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Israeli spyware used to target journalists, activists: report | Cybercrime News

According to the Guardian, The Washington Post and 15 other investigations into large-scale data breaches, activists, politicians, and journalists from all over the world-including reporters from Al Jazeera-became sold using the Israeli surveillance company NSO Group The software is reproduced by the target media for monitoring.

According to the Washington Post, a report released on Sunday stated that the “authoritarian government” abused the Pegasus software and “hacked 37 smartphones.”

According to the Guardian, the leaked information contained more than 50,000 numbers believed to be of interest to NSO customers since 2016.

According to the Washington Post, the numbers on the list also belong to the heads of state and prime ministers, members of the Arab royal family, diplomats and politicians, as well as activists and corporate executives.

The list also includes reporters from media organizations around the world, including AFP, Wall Street Journal, CNN, New York Times, Al Jazeera, France 24, Radio Free Europe, Mediapart, National News, Associated Press, Le Monde, Bloomberg, Economics Home, Reuters and Voice of America, the Guardian said.

Sophisticated monitoring

Pegasus Complex surveillance The tool developed by this Israeli company infects the user’s smartphone and steals all the phone’s information, including the name and phone number of each contact, SMS, email, Facebook messages, as well as from Skype, WhatsApp, Viber, WeChat and Telegram All of the content.

The list does not identify customers, but the report states that many customers are concentrated in 10 countries-Azerbaijan, Bahrain, Hungary, India, Kazakhstan, Mexico, Morocco, Rwanda, Saudi Arabia and the United Arab Emirates.

Natalia Krapiva, Technical Legal Counsel at Access Now, told Al Jazeera: “The surveillance industry operates in darkness-its products are designed to deceive and evade responsibility.”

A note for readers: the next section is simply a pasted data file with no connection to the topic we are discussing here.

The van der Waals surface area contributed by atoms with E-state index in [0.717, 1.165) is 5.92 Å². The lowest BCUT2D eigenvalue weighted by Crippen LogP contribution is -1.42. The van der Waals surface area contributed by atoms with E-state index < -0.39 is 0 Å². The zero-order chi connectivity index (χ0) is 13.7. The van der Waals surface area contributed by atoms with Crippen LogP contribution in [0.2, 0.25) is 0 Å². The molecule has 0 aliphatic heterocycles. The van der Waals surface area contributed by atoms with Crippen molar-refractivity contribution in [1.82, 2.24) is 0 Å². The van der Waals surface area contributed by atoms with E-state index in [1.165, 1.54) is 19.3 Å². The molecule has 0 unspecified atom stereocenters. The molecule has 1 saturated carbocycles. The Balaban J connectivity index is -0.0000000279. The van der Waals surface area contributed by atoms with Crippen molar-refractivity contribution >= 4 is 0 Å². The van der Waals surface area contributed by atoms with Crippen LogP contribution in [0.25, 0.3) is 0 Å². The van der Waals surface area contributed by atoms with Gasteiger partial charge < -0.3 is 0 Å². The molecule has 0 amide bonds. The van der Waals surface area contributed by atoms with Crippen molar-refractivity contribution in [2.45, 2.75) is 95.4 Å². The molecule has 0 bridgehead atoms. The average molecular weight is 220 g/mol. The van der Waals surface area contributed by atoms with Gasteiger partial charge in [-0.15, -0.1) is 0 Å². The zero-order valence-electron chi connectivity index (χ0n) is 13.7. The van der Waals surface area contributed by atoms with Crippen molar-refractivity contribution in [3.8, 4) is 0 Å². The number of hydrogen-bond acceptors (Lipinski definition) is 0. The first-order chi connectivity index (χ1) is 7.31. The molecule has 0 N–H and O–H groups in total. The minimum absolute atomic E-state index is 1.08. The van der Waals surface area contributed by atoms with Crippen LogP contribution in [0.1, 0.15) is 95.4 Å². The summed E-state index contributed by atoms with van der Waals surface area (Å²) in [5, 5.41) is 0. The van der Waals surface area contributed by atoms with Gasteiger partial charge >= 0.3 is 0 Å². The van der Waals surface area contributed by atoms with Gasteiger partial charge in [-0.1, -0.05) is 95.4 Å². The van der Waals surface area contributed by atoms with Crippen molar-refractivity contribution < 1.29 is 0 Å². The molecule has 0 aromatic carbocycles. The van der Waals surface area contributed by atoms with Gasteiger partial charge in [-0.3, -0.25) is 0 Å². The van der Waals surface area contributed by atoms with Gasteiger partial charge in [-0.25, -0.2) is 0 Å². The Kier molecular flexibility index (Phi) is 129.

“However, we asked ourselves,’How could such a thing happen?’ Spyware companies cannot be trusted to hold themselves accountable. This story, and the recently disclosed abuse of power by Cellebrite and Candiru, is that we urgently need to make these surveillance companies and Another example of public appearances by governments using them.

“The industry has shown that it cannot self-regulate, and the government is hiding behind national security to make excuses for these surveillance abuses. We need regulation, transparency and accountability, and we need them now,” she told Al Jazeera.

‘False report’

Amnesty International and the Paris-based non-profit media organization Forbidden Stories initially had access to the leaks, and then they shared the leaks with media organizations from around the world.

The National Bureau of Statistics had previously promised to monitor the misuse of its software, but firmly denied the so-called “false claims.”

“The National Bureau of Statistics firmly denies the false claims in your report,” it said in a press release issued by the Guardian. “Many of these are unproven theories and seriously doubt the reliability of your sources and the basis of your story.”

According to the company, it has good reason to “believe…these claims…are based on misleading interpretations of leaked data from accessible and publicly available basic information.”

The Citizen Lab reported in December that dozens of reporters on Al Jazeera’s media network in Qatar owned their mobile phones. Communication intercepted Through sophisticated electronic monitoring.

Amnesty International reported in June last year that Moroccan authorities used Pegasus software to insert spyware into Omar Radi’s phone, a journalist convicted of social media posts.

Bilal Kuchay contributed to the report from New Delhi



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